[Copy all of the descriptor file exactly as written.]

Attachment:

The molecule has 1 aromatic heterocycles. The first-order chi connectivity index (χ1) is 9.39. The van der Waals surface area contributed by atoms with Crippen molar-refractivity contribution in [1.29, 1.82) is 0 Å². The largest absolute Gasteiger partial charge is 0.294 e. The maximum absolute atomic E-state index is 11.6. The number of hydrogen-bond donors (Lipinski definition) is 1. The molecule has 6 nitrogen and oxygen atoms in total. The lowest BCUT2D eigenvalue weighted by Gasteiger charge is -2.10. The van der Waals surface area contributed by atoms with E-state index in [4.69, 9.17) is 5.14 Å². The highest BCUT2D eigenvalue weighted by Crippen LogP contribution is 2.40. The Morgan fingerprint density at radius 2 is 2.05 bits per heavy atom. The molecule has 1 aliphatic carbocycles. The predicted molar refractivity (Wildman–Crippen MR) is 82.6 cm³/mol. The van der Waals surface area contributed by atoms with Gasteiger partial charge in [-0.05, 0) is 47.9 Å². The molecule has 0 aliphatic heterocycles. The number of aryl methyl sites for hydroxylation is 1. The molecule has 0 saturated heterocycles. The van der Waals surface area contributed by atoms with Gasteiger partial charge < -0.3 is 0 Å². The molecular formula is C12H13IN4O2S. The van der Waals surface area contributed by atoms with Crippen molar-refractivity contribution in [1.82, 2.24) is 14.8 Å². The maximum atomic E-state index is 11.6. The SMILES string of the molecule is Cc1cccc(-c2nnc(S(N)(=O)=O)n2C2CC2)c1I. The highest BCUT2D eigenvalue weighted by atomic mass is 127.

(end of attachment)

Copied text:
The molecule has 1 aromatic heterocycles. The first-order chi connectivity index (χ1) is 9.39. The van der Waals surface area contributed by atoms with Crippen molar-refractivity contribution in [1.29, 1.82) is 0 Å². The largest absolute Gasteiger partial charge is 0.294 e. The maximum absolute atomic E-state index is 11.6. The number of hydrogen-bond donors (Lipinski definition) is 1. The molecule has 6 nitrogen and oxygen atoms in total. The lowest BCUT2D eigenvalue weighted by Gasteiger charge is -2.10. The van der Waals surface area contributed by atoms with E-state index in [4.69, 9.17) is 5.14 Å². The highest BCUT2D eigenvalue weighted by Crippen LogP contribution is 2.40. The Morgan fingerprint density at radius 2 is 2.05 bits per heavy atom. The molecule has 1 aliphatic carbocycles. The predicted molar refractivity (Wildman–Crippen MR) is 82.6 cm³/mol. The van der Waals surface area contributed by atoms with Gasteiger partial charge in [-0.05, 0) is 47.9 Å². The molecule has 0 aliphatic heterocycles. The number of aryl methyl sites for hydroxylation is 1. The molecule has 0 saturated heterocycles. The van der Waals surface area contributed by atoms with Gasteiger partial charge < -0.3 is 0 Å². The molecular formula is C12H13IN4O2S. The van der Waals surface area contributed by atoms with Crippen molar-refractivity contribution in [1.82, 2.24) is 14.8 Å². The maximum atomic E-state index is 11.6. The SMILES string of the molecule is Cc1cccc(-c2nnc(S(N)(=O)=O)n2C2CC2)c1I. The highest BCUT2D eigenvalue weighted by atomic mass is 127.